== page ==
When you sell an asset like a stock or mutual fund after a year – in some cases, like Gold, three years – you need to pay long term capital gains tax. Equity mutual funds where more than 65% of the holding is equity don’t have long term cap gains tax currently, and neither does stock held for over a year – in both cases, you will pay a Securities Transaction Tax on the sale.
Basically, when property is sold, depending upon the holding period, one will earn either short-term or long-term capital gains. If the property is sold after three years of owning it, the gain will be long-term, else it will be short-term.
The tax rate on long-term capital gains is 20.6% of the profit after indexation of cost. The option of paying tax at 10% without indexation is only available in the case of financial assets like mutual funds and the like; it is not available in the case of immovable property – for property, the tax has to be calculated at 20.6% post indexation.
Indexation of cost basically refers to a facility that a taxpayer can use to inflation-adjust the cost. In other words, indexation factors in inflation during the holding period by adjusting the cost of acquisition upwards thereby bringing down the tax liability of the investor.
Putting it differently, the value of the rupee say 10 years ago wasn’t the same as the value currently – essentially on account of inflation. So if you are asked to pay tax on your profits derived out of a simple arithmetic of reducing actual cost from the sale proceeds, it would be unfair. Simply because the sale proceeds are derived out of the current value of the rupee, whereas the cost you paid was based on the value of the rupee as existed 10 years ago in this case.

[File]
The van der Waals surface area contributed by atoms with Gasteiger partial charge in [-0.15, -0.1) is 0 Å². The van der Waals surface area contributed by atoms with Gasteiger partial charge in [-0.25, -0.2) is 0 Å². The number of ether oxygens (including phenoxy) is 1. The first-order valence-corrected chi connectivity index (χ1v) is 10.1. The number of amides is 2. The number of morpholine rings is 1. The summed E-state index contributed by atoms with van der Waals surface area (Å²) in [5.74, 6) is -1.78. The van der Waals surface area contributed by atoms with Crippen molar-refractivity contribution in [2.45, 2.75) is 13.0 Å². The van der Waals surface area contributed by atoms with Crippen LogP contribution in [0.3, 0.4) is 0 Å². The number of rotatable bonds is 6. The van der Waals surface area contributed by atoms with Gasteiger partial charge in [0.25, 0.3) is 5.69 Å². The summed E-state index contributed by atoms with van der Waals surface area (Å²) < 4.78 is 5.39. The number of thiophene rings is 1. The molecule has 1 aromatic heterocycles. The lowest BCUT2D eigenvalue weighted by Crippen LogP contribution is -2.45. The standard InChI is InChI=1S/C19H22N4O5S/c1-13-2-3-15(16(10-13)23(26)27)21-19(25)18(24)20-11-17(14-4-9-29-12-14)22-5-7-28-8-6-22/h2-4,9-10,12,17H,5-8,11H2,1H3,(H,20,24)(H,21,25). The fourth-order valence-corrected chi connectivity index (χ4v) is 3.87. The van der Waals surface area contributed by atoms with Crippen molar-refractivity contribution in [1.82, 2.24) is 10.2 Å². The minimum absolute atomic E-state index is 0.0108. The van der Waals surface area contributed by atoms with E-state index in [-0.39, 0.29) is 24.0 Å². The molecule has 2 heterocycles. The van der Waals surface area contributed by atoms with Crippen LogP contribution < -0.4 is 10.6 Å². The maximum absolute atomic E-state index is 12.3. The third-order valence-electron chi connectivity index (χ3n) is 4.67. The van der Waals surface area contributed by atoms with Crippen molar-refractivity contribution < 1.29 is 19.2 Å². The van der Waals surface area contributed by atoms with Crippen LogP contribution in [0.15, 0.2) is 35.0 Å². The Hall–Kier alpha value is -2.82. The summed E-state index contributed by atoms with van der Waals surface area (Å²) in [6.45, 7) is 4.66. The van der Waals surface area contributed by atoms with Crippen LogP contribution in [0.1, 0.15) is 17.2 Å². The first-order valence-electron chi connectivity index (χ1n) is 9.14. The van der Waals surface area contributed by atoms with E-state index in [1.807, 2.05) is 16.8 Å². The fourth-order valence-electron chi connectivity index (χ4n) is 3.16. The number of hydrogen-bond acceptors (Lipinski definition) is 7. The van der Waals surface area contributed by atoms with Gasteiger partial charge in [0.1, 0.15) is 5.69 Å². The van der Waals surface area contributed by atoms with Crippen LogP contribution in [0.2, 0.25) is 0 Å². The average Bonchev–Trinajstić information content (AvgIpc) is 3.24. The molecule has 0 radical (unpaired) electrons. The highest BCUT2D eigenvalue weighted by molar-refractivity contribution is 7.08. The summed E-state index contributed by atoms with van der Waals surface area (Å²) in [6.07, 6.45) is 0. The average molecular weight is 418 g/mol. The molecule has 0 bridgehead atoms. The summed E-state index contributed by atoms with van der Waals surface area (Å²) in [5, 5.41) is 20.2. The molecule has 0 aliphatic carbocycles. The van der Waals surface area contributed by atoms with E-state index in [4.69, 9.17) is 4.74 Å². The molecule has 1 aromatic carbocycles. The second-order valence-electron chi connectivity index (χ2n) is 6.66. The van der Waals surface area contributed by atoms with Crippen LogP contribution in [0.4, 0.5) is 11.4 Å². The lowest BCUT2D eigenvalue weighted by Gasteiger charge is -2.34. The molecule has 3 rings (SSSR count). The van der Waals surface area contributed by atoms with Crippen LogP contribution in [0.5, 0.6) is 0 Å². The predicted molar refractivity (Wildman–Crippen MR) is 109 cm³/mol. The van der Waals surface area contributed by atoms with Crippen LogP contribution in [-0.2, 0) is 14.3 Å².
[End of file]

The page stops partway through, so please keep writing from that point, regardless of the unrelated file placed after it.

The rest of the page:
Therefore, the income tax department releases what is called a cost inflation index (CII) for each financial year. This is done expressly for inflation adjusting the cost. For the purposes of calculating the capital gain, the cost will be multiplied by the CII pertaining to the year of sale and divided by the CII of the year of purchase. This essentially adjusts or inflates the cost to current levels thereby reducing the amount of capital gain than what would have resulted from a simple subtraction.
In terms of an example, say a property was bought in the FY 2000-01 for Rs. 50 lakh. The same is being sold now for Rs. 2 crore. A simple arithmetic subtraction would result in a long-term capita gain of Rs. 1.50 crore. Now, let’s adjust for inflation and see what results.
Gains are based on the number of units sold, and each unit’s purchase price. That will not attract any tax until you sell. The investor may buy more before selling, adding to calculation complexity.
Computation of long-term capital Gain
Gains at the time of sale of long term capital assets shall be computed in the following manner: –
|Full value consideration||****|
|(Less) Expenditure incurred wholly and exclusively in connection with such transfer/sale||****|
|(Less) indexed cost of acquisition||****|
|(Less) indexed cost of improvement||****|
|(Less) Exemption (if any) available u/s 54/54b/54d/54ec /54ed/54f/54g||****|
TAX @20% shall be payable on the long term capital gain computed above and advance tax shall also be liable to be paid on such capital gain.
Note: Long-term capital gains must be all added up but in case of other assets (like houses or gold or such) you don’t get to choose between 10% unindexed and 20% indexed. There it’s only indexed (and long term applies only after three years). So if you have sold a house and some mutual funds, the calculation will take on the indexation or non-indexation benefit only for the mutual fund bits.
ARTICLE WRITTEN BY: SAGAR SEDAI (CA FINAL)
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